“That was one of the happiest days of my life,” Hammer said.


From 1999 to 2000 there were plenty of prairie dogs on the Pitchfork, but what was believed to be the sylvatic plague nearly killed off the entire population. However, in recent years the population of white-tailed prairie dogs has grown enormously on the ranch.

“They’re definitely increasing,” said Dr. Lenox Baker, one of the Pitchfork owners.

This is the third field season testing the vaccine.

On the Pitchfork, two test plots encompassing 80 total acres are 500 white-tailed prairie dog test subjects eating the pseudo peanut butter, but they don’t seem to mind being guinea pigs.

“They love it,” said Terry Johnson of Endangered Species Advisement, Glendale, Arizona.

Cattle will nibble the bait, but don’t appear overly interested, and wild ungulates don’t like it, Johnson said.

Four years ago Johnson was asked to coordinate the vaccine project, he said.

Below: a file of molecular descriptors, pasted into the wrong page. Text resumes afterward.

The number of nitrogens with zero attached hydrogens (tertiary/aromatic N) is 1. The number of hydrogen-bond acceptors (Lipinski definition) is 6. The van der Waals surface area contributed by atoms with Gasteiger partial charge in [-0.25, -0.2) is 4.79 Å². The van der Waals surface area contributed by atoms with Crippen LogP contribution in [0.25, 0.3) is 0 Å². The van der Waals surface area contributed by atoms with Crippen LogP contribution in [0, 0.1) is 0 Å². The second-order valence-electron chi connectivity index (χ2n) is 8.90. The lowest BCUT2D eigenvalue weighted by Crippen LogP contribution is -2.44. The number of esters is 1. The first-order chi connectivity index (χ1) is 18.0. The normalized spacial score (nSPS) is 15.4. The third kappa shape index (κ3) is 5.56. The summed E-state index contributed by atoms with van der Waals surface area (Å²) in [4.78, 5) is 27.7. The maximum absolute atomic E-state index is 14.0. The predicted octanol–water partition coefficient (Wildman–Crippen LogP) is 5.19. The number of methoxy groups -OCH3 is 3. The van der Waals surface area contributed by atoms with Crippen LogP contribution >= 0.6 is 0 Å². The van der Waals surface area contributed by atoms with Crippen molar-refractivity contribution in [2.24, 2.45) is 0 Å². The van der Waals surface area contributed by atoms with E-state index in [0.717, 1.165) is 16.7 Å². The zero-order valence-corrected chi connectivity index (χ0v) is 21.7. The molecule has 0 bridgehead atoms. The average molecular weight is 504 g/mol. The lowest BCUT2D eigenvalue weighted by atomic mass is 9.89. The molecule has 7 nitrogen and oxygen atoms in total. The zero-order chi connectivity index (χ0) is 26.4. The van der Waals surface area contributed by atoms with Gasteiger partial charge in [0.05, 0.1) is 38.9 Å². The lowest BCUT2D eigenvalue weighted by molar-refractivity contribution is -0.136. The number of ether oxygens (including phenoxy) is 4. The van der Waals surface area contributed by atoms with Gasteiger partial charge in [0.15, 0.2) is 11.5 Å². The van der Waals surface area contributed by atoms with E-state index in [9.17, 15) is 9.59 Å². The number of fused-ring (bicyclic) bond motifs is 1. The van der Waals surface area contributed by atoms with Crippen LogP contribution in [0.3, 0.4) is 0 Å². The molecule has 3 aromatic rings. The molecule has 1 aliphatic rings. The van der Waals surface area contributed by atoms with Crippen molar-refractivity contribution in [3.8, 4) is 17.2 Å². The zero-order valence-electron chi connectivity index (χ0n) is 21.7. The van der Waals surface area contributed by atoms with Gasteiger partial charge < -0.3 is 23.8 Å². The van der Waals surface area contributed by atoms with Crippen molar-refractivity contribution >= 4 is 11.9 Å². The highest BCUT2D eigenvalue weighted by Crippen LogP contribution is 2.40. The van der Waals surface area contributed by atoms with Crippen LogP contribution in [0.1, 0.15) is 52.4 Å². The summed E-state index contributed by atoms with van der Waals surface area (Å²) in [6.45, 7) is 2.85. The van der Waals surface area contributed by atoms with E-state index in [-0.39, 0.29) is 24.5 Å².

On each test site there are two 40-acre plots to test the efficacy of the vaccine. One plot at each site uses the vaccine and the other plot has a placebo. It is a blind study, meaning those conducting the field tests don’t know which peanut butter is the vaccine and which is the placebo. Data will be collected from all the sites to appraise the vaccine’s effectiveness. That data will be analyzed in 2017. Tentatively, a vaccine program could begin by 2018 at a cost of $1-2 million to start. Following that, the vaccine could be put to wide use if it proves effective, Johnson said.

The Game and Fish has trapped and ear-tagged 500 prairie dogs on the Pitchfork’s site, said Jesse Boulerice, Game and Fish non-game biologist. They can easily distinguish the dogs eating the peanut butter because a red dye in the bait makes the prairie dogs’ whiskers turn red.

Tonie Rocke, from the University of Wisconsin, Madison, invented the vaccine. She and other collaborators began the vaccine project in 2011.

“We think it’s a very, very safe vaccine,” Rocke said.

There are 25 partner organizations in the vaccine effort. The hope is the vaccine will be an aid in the ferret’s recovery, said Mark Sattelberg, U.S. Fish and Wildlife Service field supervisor.


In a glass cage at the museums, Two Bit regards a crowd gathered round.

Two Bit, caught in the Meeteetse area, is short and long, sort of like a small dachshund. From there any comparison to a wiener dog ends. Soft gray and brown fur swaths Two Bit’s tubular body and her ears prickle as though Two Bit knows she is the subject of conversation. Two delightful eyes like polished green emeralds watch the crowd.